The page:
Florida Villa Rental Ownership Costs – part 3 – maintenance

Running Costs – the ugly truth

Clearly the biggest factor in making a vacation property act as a decent investment boils down to running costs vs rental income.  Rental income and taxes were discussed in a previous blog post.  This blog post attempts to dispel any rumours that a vacation rental makes good money, with factual advice and actual running costs we’ve experienced thus far.  It’s not pretty, but would you rather trust the advice of a realtor or the advice of an actual Florida home owner?

Villa running costs

Villa running costs – the ugly truth?

So what sort of bills are you going to rack up?  This depends on several factors, but I’ll look at the most common type of rental (and the one we have experience with) which is a 4 bedroom detached villa with pool and air conditioning, and a sprinkler system for the outside landscaping.  Inside the house, cable TV is installed with free wireless internet.  The villa is just over 2,000 sq ft so fairly big, with 3 bathrooms.  Single glazed, and the pool has a Jacuzzi spa.  These factors influence mainly the electricity cost, pool cost, and repair costs.

I’m going to reduce the electricity bills by the amount we charge for pool heat, due to the reasons stated below – basically because pool heat charges don’t make any profit.  I’ll also assume 25 rental bookings per year, of an average of 10 days each.

  • $1200 Electricity background cost @ $100 per month
  • $1000 Electricity cost for air conditioning @ $250 per month in the peak
  • $1440 Water charge @ $120 per month
  • $600   Gas cost @ $50 per month
  • $1440 Cable TV and Internet @ $120 per month
  • $800   Insurance (and theft coverage) costs
  • $600   Finance costs such as licenses
  • $2400 Management costs @ $200 per month
  • $600   Marketing costs – advertising on rental sites
  • $2160 Pool, pest and landscaping charges @ 180 per month
  • $1440 Repair costs @ $120 per month
  • $1000 HOA (Home Owners Association) fees
  • $2500 Property taxes
  • $820   Renovation costs to keep the villa up to date
  • $2000 Cleaning costs @ $80 per clean and 25 bookings

$20,000 Total running costs

A nice round figure – coincidence?  Not intended.  Compare this to between $14,500 and $16,500 that a realtor usually quotes (and quoted to us at the time) and you start to understand why it’s good to read blog posts as opposed to biased statistics that don’t show the ugly truth.

This is based on our experience of 5 years of costs – our average is just higher than this ($21k), but note we have had some large expenditures that we hope not to have again for a few years.

When will I break even? Will I ever?

If you put a lot of work into the marketing of the villa and make it one of the best on the market, then you may be able to average over 250 days’ occupancy a year, which is pretty good going and above average for Orlando, Florida.  An average price of $120 a night including any discounts brings home $30,000 per annum.  State and tourist tax cuts out 12% of this, reducing your net income before costs to $26,400.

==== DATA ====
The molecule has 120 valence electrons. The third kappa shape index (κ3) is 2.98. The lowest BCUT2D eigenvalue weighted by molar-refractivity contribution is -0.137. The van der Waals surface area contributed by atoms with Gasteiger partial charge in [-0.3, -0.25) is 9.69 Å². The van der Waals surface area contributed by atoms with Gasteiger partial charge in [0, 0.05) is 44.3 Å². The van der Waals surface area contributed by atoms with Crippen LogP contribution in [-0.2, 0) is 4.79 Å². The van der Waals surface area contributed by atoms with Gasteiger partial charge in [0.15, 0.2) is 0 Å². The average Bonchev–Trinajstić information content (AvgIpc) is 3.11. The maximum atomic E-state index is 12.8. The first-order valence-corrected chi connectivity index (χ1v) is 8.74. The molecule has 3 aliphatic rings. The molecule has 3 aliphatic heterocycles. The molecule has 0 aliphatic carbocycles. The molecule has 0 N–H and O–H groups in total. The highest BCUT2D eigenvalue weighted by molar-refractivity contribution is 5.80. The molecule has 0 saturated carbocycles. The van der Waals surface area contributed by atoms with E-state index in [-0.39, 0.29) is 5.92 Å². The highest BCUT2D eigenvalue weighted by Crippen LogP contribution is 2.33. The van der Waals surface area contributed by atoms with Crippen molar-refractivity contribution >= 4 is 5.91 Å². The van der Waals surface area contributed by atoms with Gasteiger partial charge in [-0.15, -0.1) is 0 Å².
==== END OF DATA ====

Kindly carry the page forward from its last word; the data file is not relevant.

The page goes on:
If you have no mortgage to pay, then in a good year without any major repair costs on top of your running costs you will make $6,400.  Note that with the USA tax break of house value (not land value)depreciation over 27.5 years your taxable amount drops to $2,400 for a villa value of $110,000 – remember to ignore the land cost.  Most owners will have some sort of mortgage costs and these are likely to wipe out any profit you might have made.

Personally, our renovation costs have amounted to several thousand dollars this year, and with a brand new pool heater we are well into the losses despite getting a healthy 33 weeks of bookings so far in 2014!

The intention of this blog entry is not to deter though – the villa is an investment in the USA economy, and is also to be enjoyed by ourselves, friends, and family. How could you not enjoy our pool?

Pool renovation

Pool renovation


How have you worked this all out?  Back of a cigarette packet?

It’s not an exact science because running costs depend on how many rentals you get, how conscious your renters are of the air conditioning, and how hot the weather is.  Luck plays a big part.  Do you want to get a warranty or not?  Will anything major break in the house?

Summer months actually draw more almost as much electricity usage through air conditioning compared to running a pool heater.  So any extra income in high season is offset by air conditioning which runs at up to $10 a day.  Remember that even if your house isn’t occupied your management company will still probably set the air conditioning to 82F, which costs money.  Running costs can be reduced quite easily for air conditioning, but each solution will cost and initial investment amount of a few hundred dollars.

Pool heat seems to cost around $10-$20 a day for a decent sized pool and spa.  This depends on the ambient air temperature.  Factor in the costs of replacement pool parts ($3,000 for a heater, $1,000 for a pump) every few years and you’ll find your pool heat charges doesn’t actually make you any profit, but it does draw in the bookings which is where it counts.  Pools can actually cost a lot in top-up water costs in the drier months of the year too.

I’ll be returning to the blog to finish off the ownership and running costs series once we’ve completed our UK and USA taxes near the end of 2013.